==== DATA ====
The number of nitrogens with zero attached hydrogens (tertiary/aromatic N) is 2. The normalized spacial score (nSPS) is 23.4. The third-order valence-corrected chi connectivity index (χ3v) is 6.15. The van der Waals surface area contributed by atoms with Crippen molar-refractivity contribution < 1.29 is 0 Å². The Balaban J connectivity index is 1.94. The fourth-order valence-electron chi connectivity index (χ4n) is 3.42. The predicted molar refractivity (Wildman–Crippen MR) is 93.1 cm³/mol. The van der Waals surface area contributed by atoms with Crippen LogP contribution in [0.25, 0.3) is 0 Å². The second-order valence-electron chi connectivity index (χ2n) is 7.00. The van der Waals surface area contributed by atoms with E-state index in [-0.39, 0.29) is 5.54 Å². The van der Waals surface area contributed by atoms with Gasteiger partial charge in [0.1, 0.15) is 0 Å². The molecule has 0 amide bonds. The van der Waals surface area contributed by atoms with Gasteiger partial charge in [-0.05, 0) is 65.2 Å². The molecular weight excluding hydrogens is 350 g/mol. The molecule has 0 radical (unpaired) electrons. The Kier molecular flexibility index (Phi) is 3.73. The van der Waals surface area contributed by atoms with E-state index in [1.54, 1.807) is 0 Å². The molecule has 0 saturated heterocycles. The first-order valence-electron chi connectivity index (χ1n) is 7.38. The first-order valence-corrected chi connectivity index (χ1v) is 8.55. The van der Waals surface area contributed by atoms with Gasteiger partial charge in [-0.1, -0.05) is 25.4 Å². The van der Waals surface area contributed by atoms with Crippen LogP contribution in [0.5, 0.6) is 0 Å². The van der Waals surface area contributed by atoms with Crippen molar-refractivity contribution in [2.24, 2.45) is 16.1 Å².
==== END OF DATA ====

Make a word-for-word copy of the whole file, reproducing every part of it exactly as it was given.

The number of nitrogens with zero attached hydrogens (tertiary/aromatic N) is 2. The normalized spacial score (nSPS) is 23.4. The third-order valence-corrected chi connectivity index (χ3v) is 6.15. The van der Waals surface area contributed by atoms with Crippen molar-refractivity contribution < 1.29 is 0 Å². The Balaban J connectivity index is 1.94. The fourth-order valence-electron chi connectivity index (χ4n) is 3.42. The predicted molar refractivity (Wildman–Crippen MR) is 93.1 cm³/mol. The van der Waals surface area contributed by atoms with Crippen LogP contribution in [0.25, 0.3) is 0 Å². The second-order valence-electron chi connectivity index (χ2n) is 7.00. The van der Waals surface area contributed by atoms with E-state index in [-0.39, 0.29) is 5.54 Å². The van der Waals surface area contributed by atoms with Gasteiger partial charge in [0.1, 0.15) is 0 Å². The molecule has 0 amide bonds. The van der Waals surface area contributed by atoms with Gasteiger partial charge in [-0.05, 0) is 65.2 Å². The molecular weight excluding hydrogens is 350 g/mol. The molecule has 0 radical (unpaired) electrons. The Kier molecular flexibility index (Phi) is 3.73. The van der Waals surface area contributed by atoms with E-state index in [1.54, 1.807) is 0 Å². The molecule has 0 saturated heterocycles. The first-order valence-electron chi connectivity index (χ1n) is 7.38. The first-order valence-corrected chi connectivity index (χ1v) is 8.55. The van der Waals surface area contributed by atoms with Gasteiger partial charge in [-0.1, -0.05) is 25.4 Å². The van der Waals surface area contributed by atoms with Crippen LogP contribution in [0.5, 0.6) is 0 Å². The van der Waals surface area contributed by atoms with Crippen molar-refractivity contribution in [2.24, 2.45) is 16.1 Å².